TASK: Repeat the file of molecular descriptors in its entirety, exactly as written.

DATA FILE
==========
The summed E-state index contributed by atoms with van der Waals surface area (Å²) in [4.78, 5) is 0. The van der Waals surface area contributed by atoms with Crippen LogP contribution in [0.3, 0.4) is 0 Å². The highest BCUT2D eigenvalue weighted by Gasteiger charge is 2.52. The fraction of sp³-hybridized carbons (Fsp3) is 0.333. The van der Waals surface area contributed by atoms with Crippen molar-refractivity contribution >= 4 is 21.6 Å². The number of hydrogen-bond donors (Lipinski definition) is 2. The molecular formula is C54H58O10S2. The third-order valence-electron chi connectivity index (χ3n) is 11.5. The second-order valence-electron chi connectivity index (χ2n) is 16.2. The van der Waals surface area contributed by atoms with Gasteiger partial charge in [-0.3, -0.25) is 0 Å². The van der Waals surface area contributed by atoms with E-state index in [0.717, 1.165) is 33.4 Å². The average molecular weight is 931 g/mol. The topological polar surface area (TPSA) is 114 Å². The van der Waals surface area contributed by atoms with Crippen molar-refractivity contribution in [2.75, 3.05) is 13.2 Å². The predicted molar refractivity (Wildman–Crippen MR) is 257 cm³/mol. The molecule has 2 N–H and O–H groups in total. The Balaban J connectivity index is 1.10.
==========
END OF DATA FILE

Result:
The summed E-state index contributed by atoms with van der Waals surface area (Å²) in [4.78, 5) is 0. The van der Waals surface area contributed by atoms with Crippen LogP contribution in [0.3, 0.4) is 0 Å². The highest BCUT2D eigenvalue weighted by Gasteiger charge is 2.52. The fraction of sp³-hybridized carbons (Fsp3) is 0.333. The van der Waals surface area contributed by atoms with Crippen molar-refractivity contribution >= 4 is 21.6 Å². The number of hydrogen-bond donors (Lipinski definition) is 2. The molecular formula is C54H58O10S2. The third-order valence-electron chi connectivity index (χ3n) is 11.5. The second-order valence-electron chi connectivity index (χ2n) is 16.2. The van der Waals surface area contributed by atoms with Gasteiger partial charge in [-0.3, -0.25) is 0 Å². The van der Waals surface area contributed by atoms with E-state index in [0.717, 1.165) is 33.4 Å². The average molecular weight is 931 g/mol. The topological polar surface area (TPSA) is 114 Å². The van der Waals surface area contributed by atoms with Crippen molar-refractivity contribution in [2.75, 3.05) is 13.2 Å². The predicted molar refractivity (Wildman–Crippen MR) is 257 cm³/mol. The molecule has 2 N–H and O–H groups in total. The Balaban J connectivity index is 1.10.